|Amy Harmon, Author|
When I went to Europe when I graduated from high school, I had never even been outside of the western United States. Europe is very different than the US. For a little farm girl from Levan, Utah it was like another planet. I remember my aunt telling me, "We need to try and blend in, wherever we go." Of course, she proceeded to walk down the beach in San Sebastian, Spain, in a shirt that said USA in neon letters, wearing hot pink shorts and lime green boat shoes. Needless to say, it's doubtful we blended in very well. I learned something on that trip, though, that has helped me in my life and in my writing. To truly understand something, whether it's a country or a person or a subject, you have to immerse yourself in it. You have to metaphorically "blend in." My teacher at the school in San Sebastian told me, "Spain will not change for you. You must adapt to Spain." And as writers, we must adapt to our characters.
In my new book, A Different Blue, Darcy Wilson is British. Believe it or not, the British are different from Americans. Creating such a character required a lot of research. I found a British Book Blogger named Tiffa Snook who proved very helpful. So helpful, that you will find a character named for her in the book. Tiffa gave me feedback on all things British so that Wilson would be authentic. I researched phrases, watched British TV, listened to music popular in the UK...you get the idea. I couldn't adapt Wilson to the American model. I had to adapt to him. I think Wilson turned out wonderfully, but I will let you decide. The following is a fun excerpt from the book. In this scene, Wilson is instructing his class on British slang.
|A Different Blue, by Amy Harmon|
From A Different Blue:
“We don't 'call' our chums on the phone, we give them a ring or a bell. We also don't have hoods and trunks on our cars, we have bonnets and boots. We don't have bars, we have pubs. We don't have vacumns, we have hoovers, and an umbrella is a brolly. Which, by the way, you must have in England. It's cold, and it's wet. After spending two years in Africa, the thought of going back to Manchester was not appealing. I discovered I loved the sun in large doses. So, although I will always consider myself an Englishman, I don't think I'll ever live in England again.”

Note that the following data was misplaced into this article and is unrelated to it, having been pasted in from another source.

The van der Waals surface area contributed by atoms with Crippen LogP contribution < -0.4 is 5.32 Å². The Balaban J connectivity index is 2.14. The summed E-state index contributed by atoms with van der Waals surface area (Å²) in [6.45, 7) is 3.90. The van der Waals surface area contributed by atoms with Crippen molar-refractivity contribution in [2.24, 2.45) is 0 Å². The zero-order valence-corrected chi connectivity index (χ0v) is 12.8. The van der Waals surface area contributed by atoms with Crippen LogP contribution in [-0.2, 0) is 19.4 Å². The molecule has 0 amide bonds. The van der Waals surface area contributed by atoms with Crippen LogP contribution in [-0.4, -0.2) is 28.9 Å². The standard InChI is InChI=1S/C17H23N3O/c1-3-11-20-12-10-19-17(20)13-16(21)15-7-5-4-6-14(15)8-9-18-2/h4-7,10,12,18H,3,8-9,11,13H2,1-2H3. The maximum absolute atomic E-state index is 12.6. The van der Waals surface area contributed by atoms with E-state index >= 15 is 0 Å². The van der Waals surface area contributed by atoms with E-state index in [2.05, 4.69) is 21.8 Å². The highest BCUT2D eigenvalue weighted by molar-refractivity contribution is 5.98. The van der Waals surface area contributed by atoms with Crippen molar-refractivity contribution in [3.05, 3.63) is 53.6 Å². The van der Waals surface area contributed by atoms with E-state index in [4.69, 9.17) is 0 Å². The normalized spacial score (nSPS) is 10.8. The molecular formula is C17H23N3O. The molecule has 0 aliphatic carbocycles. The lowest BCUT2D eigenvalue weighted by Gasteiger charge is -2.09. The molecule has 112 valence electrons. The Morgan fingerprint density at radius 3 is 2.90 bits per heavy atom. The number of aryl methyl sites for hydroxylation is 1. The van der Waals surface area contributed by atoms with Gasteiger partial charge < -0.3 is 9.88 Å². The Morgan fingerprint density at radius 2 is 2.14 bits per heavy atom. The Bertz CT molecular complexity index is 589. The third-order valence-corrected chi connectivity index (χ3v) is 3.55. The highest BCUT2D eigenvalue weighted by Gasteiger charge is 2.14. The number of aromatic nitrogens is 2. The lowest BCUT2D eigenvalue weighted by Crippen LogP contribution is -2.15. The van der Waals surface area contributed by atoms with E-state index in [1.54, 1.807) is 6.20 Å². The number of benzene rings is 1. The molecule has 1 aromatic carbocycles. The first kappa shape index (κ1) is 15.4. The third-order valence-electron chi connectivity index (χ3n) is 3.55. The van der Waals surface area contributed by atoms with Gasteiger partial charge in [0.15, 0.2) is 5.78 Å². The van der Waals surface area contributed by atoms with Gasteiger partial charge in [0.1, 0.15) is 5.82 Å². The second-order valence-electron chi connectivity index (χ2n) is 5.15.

“Tell us some more!” Chrissy giggled.
“Well, if something is ace or brill it means it is cool or awesome,” Wilson added. “If I were in London, I might greet you by saying 'All right?' And you would respond with 'All right?' It basically means 'What's up?' or 'Hello, how are you?' and it doesn't demand a response.”
Immediately, the whole class started asking each other 'All right?' with terrible British accents, and Mr. Wilson continued over the top of the chaos, raising his voice a little to rein the class back in.
“If something is wonky or dodgy, it means it's not right, or it feels suspicious. Your latest score on your test may strike me as a bit dodgy if you have failed all of your previous exams.
“In Yorkshire, if someone says you don't get owt for nowt, they would mean, you don't get anything for nothing...or you get what you pay for. If I tell you to chivvy along, it means I want you to hurry, and if I tell you to clear off, it means I want you to get lost. If someone is dim they're stupid, if something is dull it's boring. A knife isn't dull, mind you. It's blunt, so get it right.” Wilson smiled out at the rapt faces of thirty students, rapidly taking notes on British slang. It was as if the Beatles had invaded America once more. I knew I was going to be hearing “chivvy along”, and “she's a fit bird”, in the hallways for the rest of the year.
I just got an ace lesson in British slang! Thanks Amy for sharing that wonderful story and the excerpt of A Different Blue. If you'd like to learn more about Amy and her books, then chivvy along and visit her here: